Transformed Trafalgar is located in the heart of London, five minutes from the famous Trafalgar Square in the iconic Trafalgar Studios in Whitehall. His second season started full of politically-charged, with an amazing new production of Richard III, the historical play written approximately in 1952 by William Shakespeare. Directed by James Lloyd and the wonderful actor Martin Freeman as the undisputed star in the role of Richard III, this peculiar adaptation reached its final performance on 27 September with great public success and moderated criticism.
If who had the opportunity to see it thought at some point that they were going to find a classic and entirely conventional adaptation of Richard III by Shakespeare, I am totally convinced that changed their opinion as the play began. They have found a vibrant, innovative, interesting and exciting production. Just needed to open the mind and let in this new approach to this classic. If in addition they got a front row seat, I hope you’d be careful with blood splatter (like me) in this bloody rise to power that undertakes Richard III.
If Iago allow me, I would say that Richard III could be the biggest villain in Shakespeare highlighting among many other things, for all those amusing moments and sinister scenes adorned with comicality in a long, dark and very bloody journey to his way to the throne. A character full of much literary wealth (as everything is in Shakespeare) always carries a risk and at the same time, a challenging to interpret in any environment.
In this case, the challenge was released to splendid actor Martin Freeman who in my humble opinion of spectator has been able to give all that requires a character of these features, with the added difficulty involved in having located far from his natural period. This means that the director Jamie Lloyd decided to reinvent to Shakespeare and moving story of Richard III to Great Britain in 1970s, adapting the events at that time with the story written by Shakespeare.
Perhaps here is where it gets more risky this new production. This change was one of the most censored by critics but is just a part that I consider makes this production a referent. At first it overflows and you can feel confused by the drastic change in the environment in which the play takes place respect to the original. The setting is centered in an office and the building is located is established as the basis for the military have taken over in response to industrial and economic problems of the country, in which the characters talk, argue, give campaign speeches, fight and murder. The set design created by Soutra Gilmour is superb. It focuses on desktops, TVs, conference tables, office phones and aquariums that become an improvised battlefield, as the play progresses. Two elevators on both sides give input and output characters and situations, all in a frantic rhythm, where actors and especially Mr. Freeman interacts with the audience allowing them to share his purposes, in a tone of dark and perverse humor. A task which is particularly difficult to carry out for an actor without seeming forced, faked or lack of seriousness. Martin Freeman gets it perfectly.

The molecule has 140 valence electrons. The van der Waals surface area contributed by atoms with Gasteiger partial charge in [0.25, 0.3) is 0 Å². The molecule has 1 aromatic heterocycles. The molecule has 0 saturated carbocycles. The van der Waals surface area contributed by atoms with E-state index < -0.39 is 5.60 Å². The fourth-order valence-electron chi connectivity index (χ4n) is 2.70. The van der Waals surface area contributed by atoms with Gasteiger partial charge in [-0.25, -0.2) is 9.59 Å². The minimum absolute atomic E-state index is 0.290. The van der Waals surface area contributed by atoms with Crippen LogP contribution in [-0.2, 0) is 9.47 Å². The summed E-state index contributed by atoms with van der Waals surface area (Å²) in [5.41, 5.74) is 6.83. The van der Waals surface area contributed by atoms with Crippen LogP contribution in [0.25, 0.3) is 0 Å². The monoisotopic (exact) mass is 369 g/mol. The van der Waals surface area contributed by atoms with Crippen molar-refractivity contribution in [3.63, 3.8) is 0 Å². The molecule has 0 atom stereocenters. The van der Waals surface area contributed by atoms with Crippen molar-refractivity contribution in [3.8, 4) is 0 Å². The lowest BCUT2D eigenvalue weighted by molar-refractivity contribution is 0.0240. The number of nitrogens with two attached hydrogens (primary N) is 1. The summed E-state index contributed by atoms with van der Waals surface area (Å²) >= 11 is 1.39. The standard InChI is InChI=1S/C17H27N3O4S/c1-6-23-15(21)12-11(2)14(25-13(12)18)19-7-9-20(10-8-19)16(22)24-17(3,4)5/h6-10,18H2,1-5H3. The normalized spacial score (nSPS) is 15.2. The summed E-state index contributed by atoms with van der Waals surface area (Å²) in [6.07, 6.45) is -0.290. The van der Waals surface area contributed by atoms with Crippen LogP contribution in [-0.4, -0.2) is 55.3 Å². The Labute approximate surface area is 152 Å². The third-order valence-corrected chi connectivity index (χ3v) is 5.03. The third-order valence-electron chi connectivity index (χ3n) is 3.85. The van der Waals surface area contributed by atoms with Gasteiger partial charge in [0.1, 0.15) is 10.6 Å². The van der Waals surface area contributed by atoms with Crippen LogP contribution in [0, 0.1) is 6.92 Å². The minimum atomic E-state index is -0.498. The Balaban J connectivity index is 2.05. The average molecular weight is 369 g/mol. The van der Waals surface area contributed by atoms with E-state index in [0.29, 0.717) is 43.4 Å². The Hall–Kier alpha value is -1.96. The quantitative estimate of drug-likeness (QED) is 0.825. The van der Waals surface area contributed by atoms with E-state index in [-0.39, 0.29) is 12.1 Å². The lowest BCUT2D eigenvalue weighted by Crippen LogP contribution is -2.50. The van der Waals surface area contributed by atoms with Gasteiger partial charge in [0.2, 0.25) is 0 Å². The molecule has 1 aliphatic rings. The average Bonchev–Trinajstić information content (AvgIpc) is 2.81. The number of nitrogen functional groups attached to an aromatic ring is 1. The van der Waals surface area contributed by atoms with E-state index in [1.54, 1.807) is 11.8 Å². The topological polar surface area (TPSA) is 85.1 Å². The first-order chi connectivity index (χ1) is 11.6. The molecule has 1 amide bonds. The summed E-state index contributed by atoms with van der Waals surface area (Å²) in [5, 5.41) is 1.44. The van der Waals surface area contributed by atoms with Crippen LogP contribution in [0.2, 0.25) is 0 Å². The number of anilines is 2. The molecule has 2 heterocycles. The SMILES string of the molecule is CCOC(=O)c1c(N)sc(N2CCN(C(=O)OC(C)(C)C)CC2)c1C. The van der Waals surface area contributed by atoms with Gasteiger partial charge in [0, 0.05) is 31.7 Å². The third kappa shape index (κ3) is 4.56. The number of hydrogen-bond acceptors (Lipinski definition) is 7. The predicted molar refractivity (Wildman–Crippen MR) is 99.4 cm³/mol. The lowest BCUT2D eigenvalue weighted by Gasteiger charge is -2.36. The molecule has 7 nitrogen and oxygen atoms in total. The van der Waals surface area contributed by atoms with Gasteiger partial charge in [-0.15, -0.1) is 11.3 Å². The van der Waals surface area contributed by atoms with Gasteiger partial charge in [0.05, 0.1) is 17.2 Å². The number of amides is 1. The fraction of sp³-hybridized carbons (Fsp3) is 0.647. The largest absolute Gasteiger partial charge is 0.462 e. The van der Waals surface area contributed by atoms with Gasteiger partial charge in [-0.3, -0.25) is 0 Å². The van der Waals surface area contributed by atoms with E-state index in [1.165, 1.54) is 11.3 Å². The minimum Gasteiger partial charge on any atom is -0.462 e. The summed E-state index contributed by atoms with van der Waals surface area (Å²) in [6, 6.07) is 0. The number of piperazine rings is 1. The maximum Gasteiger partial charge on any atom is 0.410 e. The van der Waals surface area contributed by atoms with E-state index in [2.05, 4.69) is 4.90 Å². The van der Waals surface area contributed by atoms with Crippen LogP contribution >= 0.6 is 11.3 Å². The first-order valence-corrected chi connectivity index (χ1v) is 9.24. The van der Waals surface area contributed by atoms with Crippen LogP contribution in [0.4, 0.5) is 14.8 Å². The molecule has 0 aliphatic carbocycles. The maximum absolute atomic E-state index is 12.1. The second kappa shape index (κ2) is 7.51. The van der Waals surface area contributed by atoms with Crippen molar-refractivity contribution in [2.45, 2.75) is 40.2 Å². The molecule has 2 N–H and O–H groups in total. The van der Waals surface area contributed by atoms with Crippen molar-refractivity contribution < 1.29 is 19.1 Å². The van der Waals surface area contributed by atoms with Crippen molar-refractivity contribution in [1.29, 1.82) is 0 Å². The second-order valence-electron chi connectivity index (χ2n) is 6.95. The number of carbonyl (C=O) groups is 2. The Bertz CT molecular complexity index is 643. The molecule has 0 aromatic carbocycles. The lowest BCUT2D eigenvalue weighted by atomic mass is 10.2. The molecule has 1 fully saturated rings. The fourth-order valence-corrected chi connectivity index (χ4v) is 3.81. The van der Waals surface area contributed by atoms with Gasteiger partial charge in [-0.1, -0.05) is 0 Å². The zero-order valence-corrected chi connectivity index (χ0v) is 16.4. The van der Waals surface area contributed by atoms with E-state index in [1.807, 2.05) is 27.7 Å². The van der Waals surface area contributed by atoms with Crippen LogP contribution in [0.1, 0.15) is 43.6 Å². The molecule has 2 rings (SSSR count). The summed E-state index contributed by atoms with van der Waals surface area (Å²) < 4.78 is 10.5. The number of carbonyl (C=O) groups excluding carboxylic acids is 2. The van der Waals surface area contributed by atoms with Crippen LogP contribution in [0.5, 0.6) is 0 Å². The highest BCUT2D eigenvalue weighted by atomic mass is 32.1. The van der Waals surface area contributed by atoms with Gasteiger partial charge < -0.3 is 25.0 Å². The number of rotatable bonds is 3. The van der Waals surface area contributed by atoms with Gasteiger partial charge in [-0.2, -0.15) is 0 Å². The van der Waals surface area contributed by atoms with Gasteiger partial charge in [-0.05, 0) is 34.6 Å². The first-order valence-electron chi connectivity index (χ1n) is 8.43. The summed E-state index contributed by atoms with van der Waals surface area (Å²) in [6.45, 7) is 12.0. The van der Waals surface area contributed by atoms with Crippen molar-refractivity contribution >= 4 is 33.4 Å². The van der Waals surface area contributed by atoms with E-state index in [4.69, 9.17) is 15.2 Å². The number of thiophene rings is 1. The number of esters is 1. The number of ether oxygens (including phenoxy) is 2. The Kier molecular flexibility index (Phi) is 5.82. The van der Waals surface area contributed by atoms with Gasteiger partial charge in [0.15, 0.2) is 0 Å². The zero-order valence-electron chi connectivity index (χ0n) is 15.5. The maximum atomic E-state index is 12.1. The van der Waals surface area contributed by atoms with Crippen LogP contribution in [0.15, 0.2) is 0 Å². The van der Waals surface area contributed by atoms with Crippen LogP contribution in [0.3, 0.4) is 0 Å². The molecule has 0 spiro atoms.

Complete the production a group of actors and actresses difficult to forget for their brilliant work. I love this part of the theater that in giving you the opportunity to discover new names to form as part of your emotions lived under the magic of theater. Highlight the beautiful actress Gina McKee who knows how to express the anguish, anger and pain of a totally cornered woman as Queen Elizabeth.
Finally, I would end up talking a little more about Martin Freeman. His reputation about knowing how to give perfect rhythm and interesting approaches to texts comedy is more than deserved, just like his ability to make you shudder, terrifying and thrilling at the same time. He’s perfect, immense reciting lines from Shakespeare so mythical as “A horse! A horse! My kingdom for a horse!.”
In short, a show that may have gotten closer to a new audience and excited too old. With the legendary phrase: “Now is the winter of our discontent” Richard III begins his speech. In my case I would say this was the summer of my content, my theater, in my second home: London.
Thank you all for your time reading my reflections. I hope to able to forgive if with my poor English I have offended the word of the master Shakespeare.